Much of his time and energy during the last two decades of his life was consumed by the giving of fatwās in answer to the numerous requests he received; it has even been estimated that his correspondence with Shiʿites throughout the world accounted for half of the incoming and outgoing mail of Naǰaf every day (Aʿyān al-šīʿa III, p. 50). Possibly the most controversial subject on which he ruled was the traditional self-flagellation and mutilation practiced during Moḥarram. He denounced the custom as impermissible, but found himself in the minority; and such were the passions aroused by the issue that at one point even his physical safety was endangered in Naǰaf, despite all the prestige he enjoyed.
A vast amount of revenue, deriving from zakāt and ḵoms payments that totaled as much as 20 or 30,000 Iraqi dinars a month, passed through his hands. Much of the money was spent on providing a bread allowance for students at the madrasas of Naǰaf as well as for the poor throughout Iraq, particularly during the period of near-famine that occurred during the Second World War.
Āyatallāh Eṣfahānī died in Kāẓemayn on 9 Ḏu’l-ḥeǰǰa 1365/4 November 1946, and he was buried in Naǰaf next to his master, Āḵᵛond Ḵorāsānī. His death occasioned universal mourning throughout the Shiʿite world; in Tehran, the bazaar was kept closed for three days.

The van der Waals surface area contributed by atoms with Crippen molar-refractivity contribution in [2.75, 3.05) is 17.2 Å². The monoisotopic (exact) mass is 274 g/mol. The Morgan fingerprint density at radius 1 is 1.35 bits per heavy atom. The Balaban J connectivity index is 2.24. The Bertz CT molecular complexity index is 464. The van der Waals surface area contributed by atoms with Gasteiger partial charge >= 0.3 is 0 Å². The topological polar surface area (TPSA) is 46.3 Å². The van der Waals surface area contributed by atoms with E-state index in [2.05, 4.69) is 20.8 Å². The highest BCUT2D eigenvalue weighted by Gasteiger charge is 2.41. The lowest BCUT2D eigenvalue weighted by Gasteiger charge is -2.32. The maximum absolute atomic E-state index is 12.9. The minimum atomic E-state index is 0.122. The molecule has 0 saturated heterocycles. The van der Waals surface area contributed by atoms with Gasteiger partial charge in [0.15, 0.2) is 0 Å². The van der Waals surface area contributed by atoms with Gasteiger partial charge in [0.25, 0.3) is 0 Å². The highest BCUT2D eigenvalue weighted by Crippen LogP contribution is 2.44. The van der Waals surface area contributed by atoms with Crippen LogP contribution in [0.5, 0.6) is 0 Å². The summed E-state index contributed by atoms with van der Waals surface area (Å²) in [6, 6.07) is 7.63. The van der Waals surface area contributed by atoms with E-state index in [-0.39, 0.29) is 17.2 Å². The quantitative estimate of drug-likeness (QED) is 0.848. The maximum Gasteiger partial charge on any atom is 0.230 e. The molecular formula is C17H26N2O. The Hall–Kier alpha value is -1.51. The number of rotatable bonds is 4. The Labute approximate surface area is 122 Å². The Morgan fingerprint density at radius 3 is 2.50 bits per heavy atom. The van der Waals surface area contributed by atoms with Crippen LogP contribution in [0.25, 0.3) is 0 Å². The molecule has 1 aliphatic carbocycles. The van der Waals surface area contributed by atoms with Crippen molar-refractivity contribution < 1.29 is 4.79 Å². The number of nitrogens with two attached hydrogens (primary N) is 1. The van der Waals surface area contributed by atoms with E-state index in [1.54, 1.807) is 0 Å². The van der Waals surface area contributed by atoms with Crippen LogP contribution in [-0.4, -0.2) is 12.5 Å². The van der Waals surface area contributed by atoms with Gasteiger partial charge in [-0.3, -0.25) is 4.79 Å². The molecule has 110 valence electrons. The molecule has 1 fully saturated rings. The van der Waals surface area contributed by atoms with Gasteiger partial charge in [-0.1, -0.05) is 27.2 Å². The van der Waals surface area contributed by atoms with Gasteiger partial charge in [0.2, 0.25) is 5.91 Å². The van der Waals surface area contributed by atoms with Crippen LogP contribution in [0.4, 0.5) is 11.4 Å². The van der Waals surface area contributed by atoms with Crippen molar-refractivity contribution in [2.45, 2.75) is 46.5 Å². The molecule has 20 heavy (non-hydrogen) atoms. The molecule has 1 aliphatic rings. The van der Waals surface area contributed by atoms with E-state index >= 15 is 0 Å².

S. Akhavi, Religion and Politics in Contemporary Iran, New York, 1980, pp. 27, 67.
Aʿyān al-šīʿa III, pp. 47-59.
Sayyed Moḥsen al-Amīn, Reḥlāt, Beirut, n.d., pp. 92-94.
Malek-al-šoʿarāʾ Bahār, Tārīḵ-e moḵtaṣar-e aḥzāb-e sīāsī, Tehran, 1323 Š./1944, I, pp. 354, 359.
W. Ende, “The Flagellations of Muharram and the Shiʿite ʿUlama,” Der Islam 57, 1978, pp. 26, 33-34.
A. Hairi, Shiʿism and Constitutionalism in Iran, Leiden, 1977, pp. 64-65, 129-32, 142-46.
Moḥammad Ḥerz-al-dīn, Maʿāref al-reǰāl fī tarāǰem al-ʿolamāʾ wa’l-odabāʾ, Naǰaf, 1383/1964, I, pp. 46-49.
ʿA. Kafāʾī, Margī dar nūr: zendagānī-e Āḵūnd Ḵorāsānī, Tehran, 1359 Š./1980, pp. 104, 125, 352, 405.
J. al-Ḵalīlī, Hākaḏā ʿaraftohom, Baghdad and Beirut, 1381-89/1963-72, III, pp. 214, 229.
Ḥ. Makkī, Tārīḵ-e bīstsāla-ye Īrān, Tehran, 1323 Š./1944, III, pp. 343-44.
ʿA. Mostawfī, Šarḥ-e zendagānī-e man, Tehran, 1321 Š./1943, III, pp. 601-02.
M. Š. Rāzī, Āṯār al-ḥoǰǰa, Qom, 1332 Š./1953, I, pp. 131-35.
Idem, Ganǰīna-ye dānešmandān, Tehran, 1352 Š./1973, I, pp. 216-23.
Mīrzā Moḥammad ʿAlī Modarres Tabrīzī, Rayḥānat al-adab, n.d., II, p. 142.
Āḡā Bozorg Ṭehrānī, Aʿlām al-šīʿa, Naǰaf, 1373/1953, I/1, pp. 41-42.
Originally Published: December 15, 1983
Last Updated: July 21, 2011
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Vol. I, Fasc. 3, pp. 302-303